Remember Snowmaggedon last year, and my MBTA haikus? (I hope at least you remember the haikus, I forgive you for blocking out last winter. We had flurries this morning and I went into a fugue state.) Well, even before that haiku excursion, I wrote a haiku a day, back in 2011. Some of those haikus are now up at Keyhole Press’ website. If you like what you see there, you can get the whole collection here.
I actually have had a pretty good summer this year, but that doesn’t mean I’m going to slack as far as making August count is involved.
I first came across the poetry of Stevie Smith when I was a teenager. Once again, I think it was in some collection of literature meant to be used in the classroom. I don’t remember if it was one from a class of mine, or if I came across it in some other way (the used bookstore obsession began early). I do know two things for certain. The poem of hers I first read was “Not Waving but Drowning,” and for the longest time I thought she was a man because I am a doofus and apparently learned nothing from Stevie Nicks. (Though, the book could have included some biographical information that might have cleared this up. JUST SAYIN’.)
More recently I discovered that she also illustrated many of her poems. This completely added to the appeal, since stylistically she keeps it simple, which I enjoy. Sometimes a doodle says more than a grand work of art (and sometimes a doodle IS a grand work of art). This is not to besmirch grand works of art. Everything has its place.
Anyway, while Not Waving but Drowning is her best known poem and it seems like I should go for a deep cut, sometimes you just have to play the hits. Here’s a scan of the poem (from The Collected Poems of Stevie Smith) with the illustration that was so dearly lacking from the version I first encountered.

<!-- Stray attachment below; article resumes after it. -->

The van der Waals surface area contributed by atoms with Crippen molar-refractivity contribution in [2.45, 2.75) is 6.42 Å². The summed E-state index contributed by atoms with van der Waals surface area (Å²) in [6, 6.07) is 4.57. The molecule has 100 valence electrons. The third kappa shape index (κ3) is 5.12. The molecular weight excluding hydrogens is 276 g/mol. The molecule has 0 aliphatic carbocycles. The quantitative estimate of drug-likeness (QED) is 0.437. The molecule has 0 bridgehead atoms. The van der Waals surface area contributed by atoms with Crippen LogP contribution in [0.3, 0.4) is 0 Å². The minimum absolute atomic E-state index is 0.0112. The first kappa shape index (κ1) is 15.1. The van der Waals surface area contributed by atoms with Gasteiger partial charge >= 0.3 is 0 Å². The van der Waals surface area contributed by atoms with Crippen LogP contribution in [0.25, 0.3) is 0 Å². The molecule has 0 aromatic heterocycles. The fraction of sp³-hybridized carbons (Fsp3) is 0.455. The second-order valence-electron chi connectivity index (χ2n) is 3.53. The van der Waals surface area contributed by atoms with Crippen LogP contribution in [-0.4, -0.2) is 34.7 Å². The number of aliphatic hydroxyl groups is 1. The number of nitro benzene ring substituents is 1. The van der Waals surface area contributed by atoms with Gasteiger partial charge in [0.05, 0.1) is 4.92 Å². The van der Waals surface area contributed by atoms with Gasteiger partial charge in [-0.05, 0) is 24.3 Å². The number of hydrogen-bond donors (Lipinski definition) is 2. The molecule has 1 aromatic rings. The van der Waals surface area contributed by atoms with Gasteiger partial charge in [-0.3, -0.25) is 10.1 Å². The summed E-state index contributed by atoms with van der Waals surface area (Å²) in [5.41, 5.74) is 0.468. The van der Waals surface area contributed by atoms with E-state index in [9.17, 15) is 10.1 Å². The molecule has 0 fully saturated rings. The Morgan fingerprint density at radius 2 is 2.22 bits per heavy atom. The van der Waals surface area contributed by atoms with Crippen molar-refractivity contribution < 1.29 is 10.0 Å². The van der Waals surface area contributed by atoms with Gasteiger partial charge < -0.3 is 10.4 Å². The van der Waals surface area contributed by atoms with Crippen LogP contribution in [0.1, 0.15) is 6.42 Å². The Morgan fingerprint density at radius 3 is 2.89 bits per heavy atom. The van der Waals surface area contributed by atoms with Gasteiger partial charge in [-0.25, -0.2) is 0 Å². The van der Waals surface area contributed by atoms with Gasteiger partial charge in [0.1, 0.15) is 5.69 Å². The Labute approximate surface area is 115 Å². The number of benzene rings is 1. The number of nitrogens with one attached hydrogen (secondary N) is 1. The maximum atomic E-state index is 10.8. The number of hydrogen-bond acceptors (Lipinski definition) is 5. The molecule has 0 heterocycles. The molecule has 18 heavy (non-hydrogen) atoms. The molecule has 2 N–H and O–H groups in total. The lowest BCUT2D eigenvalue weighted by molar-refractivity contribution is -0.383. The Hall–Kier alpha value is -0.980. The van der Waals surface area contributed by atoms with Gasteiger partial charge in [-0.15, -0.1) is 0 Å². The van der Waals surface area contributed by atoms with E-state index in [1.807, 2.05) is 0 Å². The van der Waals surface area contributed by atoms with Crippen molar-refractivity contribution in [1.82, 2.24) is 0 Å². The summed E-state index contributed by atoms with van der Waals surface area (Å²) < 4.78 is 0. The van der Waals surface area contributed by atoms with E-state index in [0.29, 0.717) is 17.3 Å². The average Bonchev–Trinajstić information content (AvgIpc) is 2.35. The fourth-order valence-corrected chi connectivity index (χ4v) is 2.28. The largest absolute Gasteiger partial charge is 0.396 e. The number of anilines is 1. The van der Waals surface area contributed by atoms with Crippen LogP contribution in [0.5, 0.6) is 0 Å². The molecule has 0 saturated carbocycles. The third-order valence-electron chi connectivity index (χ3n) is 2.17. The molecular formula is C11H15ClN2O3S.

A few years ago in a fit of Poetry Month Mania, I took out a book called The Outlaw Bible Of American Poetry. It’s gigantic, so I knew not everything in it was going to appeal to me, much like other sorts of Bibles. I was right. However, I hit one section and was mildly floored. Maybe even more than mildly. And maybe I wasn’t floored so much as totally excited, because here was someone that was doing something I hadn’t seen before, but was exactly what I was looking for. It was a poem by Mike Topp, and here it is:
What’s he doing there? Is this a joke, or is it poem? What does he actually mean? It worked on so many levels I had no way to not be totally into it. I immediately went out and bought what books of his I could find.
His poetry is nothing like you’ve ever seen, and when you think you’ve got him figured out, he does something different, and you have to figure him out again. I say don’t even try to figure him out. Just dig it.
Here’s one called Broken Dish:
I dropped a dish and broke it while listening to a record. So I just played the record backwards until the dish came back together again on the floor and hopped up into my hands.
And finally, there’s the one he may be best known for: Them Hot Dogs
How about Them Hot Dogs,
Ain’t they neat?
Little piece of bread,
Little piece of meat.
Go buy all his stuff, and follow him on Twitter too: @miketopp